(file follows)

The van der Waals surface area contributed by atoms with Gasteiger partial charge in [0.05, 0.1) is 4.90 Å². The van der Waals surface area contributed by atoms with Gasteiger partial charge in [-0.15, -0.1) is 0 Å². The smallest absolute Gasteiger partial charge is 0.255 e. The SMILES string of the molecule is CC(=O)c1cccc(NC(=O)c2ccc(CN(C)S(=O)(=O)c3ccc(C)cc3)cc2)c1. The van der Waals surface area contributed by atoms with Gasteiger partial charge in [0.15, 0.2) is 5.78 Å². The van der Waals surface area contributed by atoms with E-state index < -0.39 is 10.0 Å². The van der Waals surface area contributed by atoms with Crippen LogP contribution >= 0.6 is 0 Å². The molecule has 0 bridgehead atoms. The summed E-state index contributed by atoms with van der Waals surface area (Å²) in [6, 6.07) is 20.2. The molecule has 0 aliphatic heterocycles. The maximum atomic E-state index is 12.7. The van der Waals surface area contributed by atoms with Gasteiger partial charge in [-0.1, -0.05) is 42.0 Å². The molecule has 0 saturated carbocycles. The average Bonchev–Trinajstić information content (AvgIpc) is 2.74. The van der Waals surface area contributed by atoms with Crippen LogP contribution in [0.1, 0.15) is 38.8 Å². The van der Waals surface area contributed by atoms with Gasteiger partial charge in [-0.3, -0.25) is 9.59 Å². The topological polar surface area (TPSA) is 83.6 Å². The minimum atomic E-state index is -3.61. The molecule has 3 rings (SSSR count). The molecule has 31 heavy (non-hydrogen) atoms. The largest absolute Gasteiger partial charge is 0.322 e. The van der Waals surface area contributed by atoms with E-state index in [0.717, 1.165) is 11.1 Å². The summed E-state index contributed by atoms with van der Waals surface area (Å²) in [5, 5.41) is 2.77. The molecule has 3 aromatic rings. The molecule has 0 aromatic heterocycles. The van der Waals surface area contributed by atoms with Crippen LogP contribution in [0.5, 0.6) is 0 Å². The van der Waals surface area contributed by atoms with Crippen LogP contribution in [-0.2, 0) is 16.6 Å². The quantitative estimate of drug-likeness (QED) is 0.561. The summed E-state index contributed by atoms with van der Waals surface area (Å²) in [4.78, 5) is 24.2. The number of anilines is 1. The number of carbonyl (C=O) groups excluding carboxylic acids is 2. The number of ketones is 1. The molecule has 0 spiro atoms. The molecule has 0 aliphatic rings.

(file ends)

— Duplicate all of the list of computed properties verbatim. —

The van der Waals surface area contributed by atoms with Gasteiger partial charge in [0.05, 0.1) is 4.90 Å². The van der Waals surface area contributed by atoms with Gasteiger partial charge in [-0.15, -0.1) is 0 Å². The smallest absolute Gasteiger partial charge is 0.255 e. The SMILES string of the molecule is CC(=O)c1cccc(NC(=O)c2ccc(CN(C)S(=O)(=O)c3ccc(C)cc3)cc2)c1. The van der Waals surface area contributed by atoms with Gasteiger partial charge in [0.15, 0.2) is 5.78 Å². The van der Waals surface area contributed by atoms with E-state index < -0.39 is 10.0 Å². The van der Waals surface area contributed by atoms with Crippen LogP contribution >= 0.6 is 0 Å². The molecule has 0 bridgehead atoms. The summed E-state index contributed by atoms with van der Waals surface area (Å²) in [6, 6.07) is 20.2. The molecule has 0 aliphatic heterocycles. The maximum atomic E-state index is 12.7. The van der Waals surface area contributed by atoms with Gasteiger partial charge in [-0.1, -0.05) is 42.0 Å². The molecule has 0 saturated carbocycles. The average Bonchev–Trinajstić information content (AvgIpc) is 2.74. The van der Waals surface area contributed by atoms with Crippen LogP contribution in [0.1, 0.15) is 38.8 Å². The van der Waals surface area contributed by atoms with Gasteiger partial charge in [-0.3, -0.25) is 9.59 Å². The topological polar surface area (TPSA) is 83.6 Å². The minimum atomic E-state index is -3.61. The molecule has 3 rings (SSSR count). The molecule has 31 heavy (non-hydrogen) atoms. The largest absolute Gasteiger partial charge is 0.322 e. The van der Waals surface area contributed by atoms with E-state index in [0.717, 1.165) is 11.1 Å². The summed E-state index contributed by atoms with van der Waals surface area (Å²) in [5, 5.41) is 2.77. The molecule has 3 aromatic rings. The molecule has 0 aromatic heterocycles. The van der Waals surface area contributed by atoms with Crippen LogP contribution in [0.5, 0.6) is 0 Å². The van der Waals surface area contributed by atoms with Crippen LogP contribution in [-0.2, 0) is 16.6 Å². The quantitative estimate of drug-likeness (QED) is 0.561. The summed E-state index contributed by atoms with van der Waals surface area (Å²) in [4.78, 5) is 24.2. The number of anilines is 1. The number of carbonyl (C=O) groups excluding carboxylic acids is 2. The number of ketones is 1. The molecule has 0 spiro atoms. The molecule has 0 aliphatic rings.